Drivers’ Cinema: Dirty Mary Crazy Larry (1974)
The 1970s ushered in a slate of car chase films. Amongst the most famous are Smokey and the Bandit, Gone In 60 Seconds, and Vanishing Point, all covered here at Petrolicious and of course elsewhere. But there was also Dirty Mary Crazy Larry. Based on the novel “The Chase” (later renamed “The Pursuit”) by Richard Unekis, 1974’s Dirty Mary Crazy Larry is directed by John Hough (best known for Disney’s Escape to Witch Mountain) who delivers the fast paced tale of racing driver Larry Raydar (Peter Fonda) and his mechanic Deke Sommers (Adam Roarke), a small time racing duo who have big dreams of breaking into the professional NASCAR circuit.
Of course, big dreams require a fat wallet, so Larry and Deke concoct a supermarket heist, and plan to use the money to buy the racecar of their dreams. They execute their scheme perfectly, and without bloodshed, receiving $150,000 ransom for their troubles from the supermarket manager (Roddy McDowell in a cameo) by holding his wife and daughter hostage. However, the best laid plans have a funny way of going awry, and Larry and Deke’s escape takes a turn when Larry’s one night stand, Mary (Susan George), turns up in their getaway car, a 1966 Chevrolet Impala souped up by Deke. Unable to persuade her to get out, Larry and Deke reluctantly let Mary tag along for the ride.
Captain Franklin (Vic Morrow), an obsessed cop who won’t rest till he apprehends the fugitives, leads a hot pursuit of the [now] trio. He commands a procession of chase vehicles after Larry, Mary, and Deke, including a fleet of Dodge Polara police cars, a high-powered Police Interceptor, and a helicopter. Along the way, the trio ditch the Impala for what some might say is the real star of the film, a Sublime Green (almost yellow, actually) 1969 Dodge Charger R/T 440. Just to look at it is magnificent, and the Dodge Charger model was also featured in many films from the ‘70s including Bullitt and Vanishing Point, two of this film’s spiritual forebears.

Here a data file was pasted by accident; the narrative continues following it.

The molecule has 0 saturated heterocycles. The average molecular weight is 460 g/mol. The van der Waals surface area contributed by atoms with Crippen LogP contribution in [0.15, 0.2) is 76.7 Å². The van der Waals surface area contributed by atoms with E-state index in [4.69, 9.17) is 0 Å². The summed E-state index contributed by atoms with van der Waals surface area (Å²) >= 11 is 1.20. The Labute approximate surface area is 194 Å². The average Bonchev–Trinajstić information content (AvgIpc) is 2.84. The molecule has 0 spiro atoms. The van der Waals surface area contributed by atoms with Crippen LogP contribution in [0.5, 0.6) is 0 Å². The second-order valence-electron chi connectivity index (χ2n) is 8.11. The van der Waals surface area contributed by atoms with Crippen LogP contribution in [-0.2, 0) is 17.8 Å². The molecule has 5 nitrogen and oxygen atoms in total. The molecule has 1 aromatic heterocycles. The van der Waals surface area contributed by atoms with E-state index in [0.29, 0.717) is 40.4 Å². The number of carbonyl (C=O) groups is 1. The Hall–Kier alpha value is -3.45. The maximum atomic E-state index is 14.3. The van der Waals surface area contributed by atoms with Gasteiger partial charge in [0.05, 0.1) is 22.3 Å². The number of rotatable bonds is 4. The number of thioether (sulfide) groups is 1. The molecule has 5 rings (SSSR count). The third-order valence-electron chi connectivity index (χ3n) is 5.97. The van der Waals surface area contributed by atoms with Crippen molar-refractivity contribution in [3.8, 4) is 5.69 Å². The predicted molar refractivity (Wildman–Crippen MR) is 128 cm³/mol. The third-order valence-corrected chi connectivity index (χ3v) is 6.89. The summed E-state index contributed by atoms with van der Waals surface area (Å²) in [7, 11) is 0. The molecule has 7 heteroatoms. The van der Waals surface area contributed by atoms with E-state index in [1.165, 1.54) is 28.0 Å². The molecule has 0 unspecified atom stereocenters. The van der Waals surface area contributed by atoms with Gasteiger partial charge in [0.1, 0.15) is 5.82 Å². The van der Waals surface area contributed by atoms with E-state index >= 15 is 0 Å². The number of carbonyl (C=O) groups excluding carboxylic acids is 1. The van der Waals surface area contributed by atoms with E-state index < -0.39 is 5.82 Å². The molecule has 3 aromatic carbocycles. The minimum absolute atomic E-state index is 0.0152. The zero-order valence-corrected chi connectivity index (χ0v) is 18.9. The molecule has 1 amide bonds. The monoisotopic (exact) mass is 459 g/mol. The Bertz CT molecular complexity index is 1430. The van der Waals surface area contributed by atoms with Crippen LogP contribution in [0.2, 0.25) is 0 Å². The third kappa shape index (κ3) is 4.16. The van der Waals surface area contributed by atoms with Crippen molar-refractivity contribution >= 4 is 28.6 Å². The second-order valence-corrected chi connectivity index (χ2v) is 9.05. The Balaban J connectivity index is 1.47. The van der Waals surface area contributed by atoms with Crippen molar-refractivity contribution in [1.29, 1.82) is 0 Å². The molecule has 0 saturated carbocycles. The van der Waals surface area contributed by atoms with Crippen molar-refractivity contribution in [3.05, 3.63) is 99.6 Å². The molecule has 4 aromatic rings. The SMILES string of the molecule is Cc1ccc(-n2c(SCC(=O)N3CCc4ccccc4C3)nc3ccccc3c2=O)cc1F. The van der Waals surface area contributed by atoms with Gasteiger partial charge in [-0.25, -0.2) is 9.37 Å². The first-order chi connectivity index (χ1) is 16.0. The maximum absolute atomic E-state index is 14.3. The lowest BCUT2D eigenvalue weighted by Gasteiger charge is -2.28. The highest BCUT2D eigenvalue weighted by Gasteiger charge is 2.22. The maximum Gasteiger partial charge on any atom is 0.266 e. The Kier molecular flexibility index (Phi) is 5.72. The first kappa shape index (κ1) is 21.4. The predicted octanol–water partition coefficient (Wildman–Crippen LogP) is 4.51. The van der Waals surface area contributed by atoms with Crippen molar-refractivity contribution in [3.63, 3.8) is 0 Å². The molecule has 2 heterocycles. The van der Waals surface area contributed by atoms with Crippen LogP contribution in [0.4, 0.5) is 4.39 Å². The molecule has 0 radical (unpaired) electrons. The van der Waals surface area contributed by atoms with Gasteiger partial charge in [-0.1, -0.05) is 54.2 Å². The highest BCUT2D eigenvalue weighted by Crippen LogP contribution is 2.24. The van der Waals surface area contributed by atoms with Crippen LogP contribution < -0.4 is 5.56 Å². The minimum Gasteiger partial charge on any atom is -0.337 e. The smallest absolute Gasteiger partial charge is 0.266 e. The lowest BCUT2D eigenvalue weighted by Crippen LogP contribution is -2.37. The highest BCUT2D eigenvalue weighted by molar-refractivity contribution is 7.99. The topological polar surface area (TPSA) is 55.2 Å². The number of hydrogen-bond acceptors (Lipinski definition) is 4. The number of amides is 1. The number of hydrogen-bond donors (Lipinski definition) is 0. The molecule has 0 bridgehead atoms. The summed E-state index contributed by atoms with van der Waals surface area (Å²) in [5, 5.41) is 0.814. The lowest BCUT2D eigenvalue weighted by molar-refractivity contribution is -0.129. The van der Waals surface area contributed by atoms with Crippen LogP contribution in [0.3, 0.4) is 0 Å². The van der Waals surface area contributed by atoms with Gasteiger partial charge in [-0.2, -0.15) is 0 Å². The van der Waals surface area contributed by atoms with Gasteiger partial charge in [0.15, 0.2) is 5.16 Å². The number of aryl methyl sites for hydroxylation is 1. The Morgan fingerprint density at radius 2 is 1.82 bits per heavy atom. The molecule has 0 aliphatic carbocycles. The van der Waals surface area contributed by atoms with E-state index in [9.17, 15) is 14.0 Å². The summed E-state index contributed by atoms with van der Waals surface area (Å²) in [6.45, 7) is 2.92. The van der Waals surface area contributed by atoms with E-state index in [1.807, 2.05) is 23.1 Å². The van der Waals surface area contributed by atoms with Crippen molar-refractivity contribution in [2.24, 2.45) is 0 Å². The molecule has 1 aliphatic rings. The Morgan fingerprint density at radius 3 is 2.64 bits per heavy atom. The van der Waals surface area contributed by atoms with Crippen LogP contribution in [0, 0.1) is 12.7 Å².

Later, Larry pilots the vehicle through country roads into a walnut grove, with trees and foliage providing cover from Captain Franklin and his men, tracking them from above in the aforementioned helicopter. One chase leads to another, and bridges are jumped…which is impressive because these action scenes were filmed practically, without the benefit of modern postproduction editing or special effects.
The grove’s many entrances and exits make setting up roadblocks difficult, and for a while, cop and civilian cars are destroyed over-and-over. Don’t worry though—all the cops and bystanders (in the fashion of the times) extracate themselves dazed and confused, and without too much personal harm, from their wrecked vehicles. Larry and Mary spend much of the movie arguing (no wonder she was a one-night stand), and Deke, the third wheel, wonders how he got talked into this mess. However, the action rapidly rises to a crescendo when Larry, believing he’s outmaneuvered Captain Franklin and the police, pilots the Charger into a collision with a freight train. ‘The End’, much like it was in Vanishing Point three years earlier.
Yes, Mary is dirty and Larry is crazy (his driving more so). There’s no larger social issue or subtext, and no message (which can be a good thing). It’s a chase film, pure and [very] simple. But the premise of two down-and-out guys shooting for NASCAR stardom by pulling a heist, and a one-night stand entering the picture at the most inopportune time, is quirky and fun.
Dirty Mary Crazy Larry is not a great film by any stretch of the imagination. It is short on plot and character development, the acting laughable at times. It was a period when Fonda, an icon of the ‘60s, was just acting for the money it seems, something not remedied until decades later. He has some of the film’s most iconic lines due to their incomprehensible absurdity. Yet, it’s worth seeing because Dirty Mary Crazy Larry is utterly devoted to automotive mayhem.
And remember, if you’re going to commit a crime, don’t drive a Dodge Charger. Anytime you drove one of those in a ‘70s film, things usually didn’t end too well.